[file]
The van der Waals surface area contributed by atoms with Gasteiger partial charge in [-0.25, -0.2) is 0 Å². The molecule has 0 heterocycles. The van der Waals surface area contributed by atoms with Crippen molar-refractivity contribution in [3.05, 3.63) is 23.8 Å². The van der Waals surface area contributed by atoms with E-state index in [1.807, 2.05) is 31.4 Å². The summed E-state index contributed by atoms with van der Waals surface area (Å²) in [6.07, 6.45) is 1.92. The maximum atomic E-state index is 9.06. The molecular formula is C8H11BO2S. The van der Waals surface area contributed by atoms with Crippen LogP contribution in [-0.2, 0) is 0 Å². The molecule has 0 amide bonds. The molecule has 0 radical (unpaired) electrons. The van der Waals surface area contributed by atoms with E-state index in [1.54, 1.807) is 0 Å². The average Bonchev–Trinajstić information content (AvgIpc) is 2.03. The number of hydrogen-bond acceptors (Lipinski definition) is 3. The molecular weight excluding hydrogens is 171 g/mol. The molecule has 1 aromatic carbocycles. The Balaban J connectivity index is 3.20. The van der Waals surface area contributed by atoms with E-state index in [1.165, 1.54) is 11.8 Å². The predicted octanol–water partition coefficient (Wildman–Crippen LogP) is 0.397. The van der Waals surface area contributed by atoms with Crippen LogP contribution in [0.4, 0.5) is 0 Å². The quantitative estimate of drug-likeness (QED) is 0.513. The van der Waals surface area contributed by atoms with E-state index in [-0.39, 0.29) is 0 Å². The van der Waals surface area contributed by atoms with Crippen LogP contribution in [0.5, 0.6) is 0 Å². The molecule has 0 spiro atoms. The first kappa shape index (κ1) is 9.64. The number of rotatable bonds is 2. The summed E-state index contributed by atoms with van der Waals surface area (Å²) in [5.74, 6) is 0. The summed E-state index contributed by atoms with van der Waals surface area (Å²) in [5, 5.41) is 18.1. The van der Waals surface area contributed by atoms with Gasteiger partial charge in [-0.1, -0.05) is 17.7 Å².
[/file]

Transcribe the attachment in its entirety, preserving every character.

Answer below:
The van der Waals surface area contributed by atoms with Gasteiger partial charge in [-0.25, -0.2) is 0 Å². The molecule has 0 heterocycles. The van der Waals surface area contributed by atoms with Crippen molar-refractivity contribution in [3.05, 3.63) is 23.8 Å². The van der Waals surface area contributed by atoms with E-state index in [1.807, 2.05) is 31.4 Å². The summed E-state index contributed by atoms with van der Waals surface area (Å²) in [6.07, 6.45) is 1.92. The maximum atomic E-state index is 9.06. The molecular formula is C8H11BO2S. The van der Waals surface area contributed by atoms with Crippen LogP contribution in [-0.2, 0) is 0 Å². The molecule has 0 amide bonds. The molecule has 0 radical (unpaired) electrons. The van der Waals surface area contributed by atoms with E-state index in [1.54, 1.807) is 0 Å². The average Bonchev–Trinajstić information content (AvgIpc) is 2.03. The number of hydrogen-bond acceptors (Lipinski definition) is 3. The molecular weight excluding hydrogens is 171 g/mol. The molecule has 1 aromatic carbocycles. The Balaban J connectivity index is 3.20. The van der Waals surface area contributed by atoms with E-state index in [1.165, 1.54) is 11.8 Å². The predicted octanol–water partition coefficient (Wildman–Crippen LogP) is 0.397. The van der Waals surface area contributed by atoms with Crippen LogP contribution in [0.4, 0.5) is 0 Å². The quantitative estimate of drug-likeness (QED) is 0.513. The van der Waals surface area contributed by atoms with E-state index in [-0.39, 0.29) is 0 Å². The van der Waals surface area contributed by atoms with Crippen LogP contribution in [0.5, 0.6) is 0 Å². The molecule has 0 spiro atoms. The first kappa shape index (κ1) is 9.64. The number of rotatable bonds is 2. The summed E-state index contributed by atoms with van der Waals surface area (Å²) in [5.74, 6) is 0. The summed E-state index contributed by atoms with van der Waals surface area (Å²) in [5, 5.41) is 18.1. The van der Waals surface area contributed by atoms with Gasteiger partial charge in [-0.1, -0.05) is 17.7 Å².